Law passed for Jamaat trial

Parliament on Sunday passed a bill amending the 1973 International Crimes Tribunal Act to make way for trying political parties or organisations apart from individuals accused of war crimes.

The amended law also arms the government with right, equal to the defendants, to appeal against verdicts by the tribunals for ‘crimes against humanity’ during the War of Independence in 1971.

The bill will now be put up for Presidential assent. Once that happens, the amended Act will be applicable to all cases since July 14, 2009.

Law Minister Shafique Ahmed placed the bill in Parliament for approval. Workers’ Party President Rashed Khan Menon MP tabled two amendments to the bill.

“Trial of the organisations is as necessary as that of individuals. The verdict of Bachchu Razakar observed how the Jamaat as an organisation was involved in atrocities [during the Liberation War],” Menon said.

Responding to him, the Law Minister said, “Nazis were also tried after the Second World War. The amendments proposed by the honourable MP can be accepted.”

The amended bill was passed by a voice vote.

The Awami League and its fraternal parties enjoy a huge majority in the parliament. The BNP and other opposition parties have been staying away from the House in support of their demand for an interim caretaker administration to supervise the national elections.

The amended ICT Act will now not only facilitate an appeal against Jamaat leader Abdul Quader Molla’s life sentence by the prosecution, but will also allow dragging organisations such as the Jamaat-e-Islami to the special tribunals and charge them for committing ‘crimes against humanity’.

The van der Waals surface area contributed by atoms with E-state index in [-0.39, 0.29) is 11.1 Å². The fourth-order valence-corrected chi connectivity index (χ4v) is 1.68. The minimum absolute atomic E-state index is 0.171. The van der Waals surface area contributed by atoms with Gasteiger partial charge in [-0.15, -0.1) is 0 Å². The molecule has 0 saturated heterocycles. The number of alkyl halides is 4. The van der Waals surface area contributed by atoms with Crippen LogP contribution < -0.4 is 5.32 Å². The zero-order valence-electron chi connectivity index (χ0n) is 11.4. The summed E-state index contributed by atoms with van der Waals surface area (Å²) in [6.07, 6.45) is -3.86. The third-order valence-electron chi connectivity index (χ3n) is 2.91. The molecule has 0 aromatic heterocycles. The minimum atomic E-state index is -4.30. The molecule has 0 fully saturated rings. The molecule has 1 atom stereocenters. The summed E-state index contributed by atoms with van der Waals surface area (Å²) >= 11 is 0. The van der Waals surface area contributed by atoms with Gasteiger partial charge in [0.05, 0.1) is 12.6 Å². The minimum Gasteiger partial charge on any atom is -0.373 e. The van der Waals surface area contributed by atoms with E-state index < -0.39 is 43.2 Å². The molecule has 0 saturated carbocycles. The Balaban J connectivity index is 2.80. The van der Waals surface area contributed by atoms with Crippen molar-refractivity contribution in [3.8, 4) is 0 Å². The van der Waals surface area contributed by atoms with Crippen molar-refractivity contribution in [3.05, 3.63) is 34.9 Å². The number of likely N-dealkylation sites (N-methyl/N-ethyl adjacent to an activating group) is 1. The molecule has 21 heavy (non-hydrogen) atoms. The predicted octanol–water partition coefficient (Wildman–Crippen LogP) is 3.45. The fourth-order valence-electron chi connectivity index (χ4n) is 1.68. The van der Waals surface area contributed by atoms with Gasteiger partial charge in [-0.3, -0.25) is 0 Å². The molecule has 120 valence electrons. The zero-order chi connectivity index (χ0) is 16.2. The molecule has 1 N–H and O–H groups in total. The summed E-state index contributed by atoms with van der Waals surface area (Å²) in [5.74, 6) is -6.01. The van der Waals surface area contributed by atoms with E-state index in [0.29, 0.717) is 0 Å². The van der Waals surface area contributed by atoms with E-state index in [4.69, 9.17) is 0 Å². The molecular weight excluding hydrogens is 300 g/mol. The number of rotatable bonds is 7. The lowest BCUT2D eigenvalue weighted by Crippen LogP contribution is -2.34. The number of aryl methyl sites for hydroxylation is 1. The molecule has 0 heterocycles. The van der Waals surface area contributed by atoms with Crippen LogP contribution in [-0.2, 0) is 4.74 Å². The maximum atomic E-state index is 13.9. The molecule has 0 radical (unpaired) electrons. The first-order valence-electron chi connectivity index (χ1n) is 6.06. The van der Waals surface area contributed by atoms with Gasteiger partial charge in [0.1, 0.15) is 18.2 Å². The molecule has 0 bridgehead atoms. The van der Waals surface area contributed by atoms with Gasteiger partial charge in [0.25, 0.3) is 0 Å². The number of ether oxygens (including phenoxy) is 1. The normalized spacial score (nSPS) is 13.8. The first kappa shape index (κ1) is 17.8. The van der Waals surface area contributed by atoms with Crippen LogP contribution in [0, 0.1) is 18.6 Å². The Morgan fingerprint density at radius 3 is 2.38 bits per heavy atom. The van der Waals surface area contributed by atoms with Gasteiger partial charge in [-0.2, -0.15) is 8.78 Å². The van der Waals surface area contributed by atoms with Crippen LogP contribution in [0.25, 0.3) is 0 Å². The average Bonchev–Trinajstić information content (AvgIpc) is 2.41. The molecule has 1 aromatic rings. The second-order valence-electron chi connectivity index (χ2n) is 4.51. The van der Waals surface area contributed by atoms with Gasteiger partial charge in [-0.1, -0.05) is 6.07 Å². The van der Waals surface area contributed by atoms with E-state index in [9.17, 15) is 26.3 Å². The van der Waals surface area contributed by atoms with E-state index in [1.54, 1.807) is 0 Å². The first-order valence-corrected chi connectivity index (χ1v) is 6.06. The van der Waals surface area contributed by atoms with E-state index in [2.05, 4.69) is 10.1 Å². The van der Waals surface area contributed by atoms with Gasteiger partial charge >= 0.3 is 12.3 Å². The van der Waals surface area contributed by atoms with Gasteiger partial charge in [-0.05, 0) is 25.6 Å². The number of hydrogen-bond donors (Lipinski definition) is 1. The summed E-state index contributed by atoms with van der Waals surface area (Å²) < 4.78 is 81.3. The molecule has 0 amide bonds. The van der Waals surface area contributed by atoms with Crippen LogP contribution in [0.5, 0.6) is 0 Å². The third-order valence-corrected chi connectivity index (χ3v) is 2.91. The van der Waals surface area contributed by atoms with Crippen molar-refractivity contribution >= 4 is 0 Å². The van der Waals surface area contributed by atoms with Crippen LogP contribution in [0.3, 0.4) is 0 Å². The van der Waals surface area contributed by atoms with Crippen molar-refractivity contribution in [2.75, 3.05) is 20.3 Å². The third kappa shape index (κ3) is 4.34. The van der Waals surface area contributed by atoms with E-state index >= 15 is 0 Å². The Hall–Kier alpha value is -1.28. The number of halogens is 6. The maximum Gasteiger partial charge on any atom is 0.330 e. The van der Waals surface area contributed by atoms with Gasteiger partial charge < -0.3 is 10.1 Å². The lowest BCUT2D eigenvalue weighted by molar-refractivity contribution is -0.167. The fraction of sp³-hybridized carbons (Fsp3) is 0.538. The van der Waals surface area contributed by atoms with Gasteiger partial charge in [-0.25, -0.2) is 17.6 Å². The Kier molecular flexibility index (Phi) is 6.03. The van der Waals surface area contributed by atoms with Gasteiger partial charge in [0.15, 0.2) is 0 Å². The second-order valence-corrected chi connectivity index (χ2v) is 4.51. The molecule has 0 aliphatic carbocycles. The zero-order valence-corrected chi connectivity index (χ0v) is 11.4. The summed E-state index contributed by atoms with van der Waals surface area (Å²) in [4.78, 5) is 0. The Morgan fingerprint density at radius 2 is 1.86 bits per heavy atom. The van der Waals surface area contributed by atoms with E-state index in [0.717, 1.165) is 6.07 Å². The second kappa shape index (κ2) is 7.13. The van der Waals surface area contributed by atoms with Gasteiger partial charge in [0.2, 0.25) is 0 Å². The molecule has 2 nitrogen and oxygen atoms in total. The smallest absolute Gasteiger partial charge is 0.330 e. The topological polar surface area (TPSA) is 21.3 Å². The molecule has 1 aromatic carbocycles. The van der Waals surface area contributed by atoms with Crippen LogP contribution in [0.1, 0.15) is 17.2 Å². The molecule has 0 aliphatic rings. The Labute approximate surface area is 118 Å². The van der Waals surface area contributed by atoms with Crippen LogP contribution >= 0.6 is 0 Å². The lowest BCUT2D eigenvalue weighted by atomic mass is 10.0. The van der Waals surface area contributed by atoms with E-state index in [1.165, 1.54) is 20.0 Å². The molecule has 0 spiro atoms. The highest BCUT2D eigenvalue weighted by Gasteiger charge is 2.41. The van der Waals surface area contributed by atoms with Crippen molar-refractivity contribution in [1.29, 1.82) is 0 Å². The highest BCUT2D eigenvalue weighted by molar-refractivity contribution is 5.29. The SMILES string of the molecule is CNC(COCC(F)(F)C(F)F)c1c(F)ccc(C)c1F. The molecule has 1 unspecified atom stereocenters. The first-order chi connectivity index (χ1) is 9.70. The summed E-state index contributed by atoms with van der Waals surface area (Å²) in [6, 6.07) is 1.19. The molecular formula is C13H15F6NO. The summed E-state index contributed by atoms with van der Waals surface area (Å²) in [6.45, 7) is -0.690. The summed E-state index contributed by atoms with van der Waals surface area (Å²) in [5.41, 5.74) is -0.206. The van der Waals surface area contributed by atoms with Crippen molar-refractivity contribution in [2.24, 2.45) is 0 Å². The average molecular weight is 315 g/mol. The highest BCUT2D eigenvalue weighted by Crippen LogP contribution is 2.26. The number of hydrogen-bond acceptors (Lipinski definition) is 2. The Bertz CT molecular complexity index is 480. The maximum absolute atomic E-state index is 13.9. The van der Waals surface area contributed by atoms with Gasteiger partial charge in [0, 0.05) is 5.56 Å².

The Jamaat-e-Islami opposed the cause of Bangladesh’s independence in 1971 and the fundamentalist party sided with Pakistan’s army. Its leaders and activists joined the auxiliary support forces like the Razakars, Al Badr and Al Shams which were responsible for some of the horrendous atrocities during the war.

Nine top leaders of the Jamaat-e-Islami and two of the Bangladesh Nationalist Party (BNP) are currently standing trial in the two war crimes tribunals.

One was set up in 2010, the other in 2012, to expedite the trials.

While former Jamaat activist Abul Kalam Azad alias Bachchu Razakar has been given a death sentence, the party’s Assistant Secretary General Abdul Quader Molla was given a life sentence as one of the charges against him could not be proved.

While the Jamaat has called for strikes demanding abolition of the war crimes trials and release of their leaders, the country erupted in furious protest after Quader Molla’s life sentence in view of the widely shared perception that his punishment was ‘too little, too late’.

Thousands of protestors gathered at Shahbagh, one of Dhaka’s busiest intersections, since Molla’s verdict on Feb 5, demanding death penalty for him.

The protests have snowballed across the country with most now demanding death for all war criminals and a ban on Jamaat and its fraternal affiliates.

The Awami league-led Grand Alliance government decided to bring the amendment to the ICT law after the Shahbagh protest. The Cabinet cleared the amendment last

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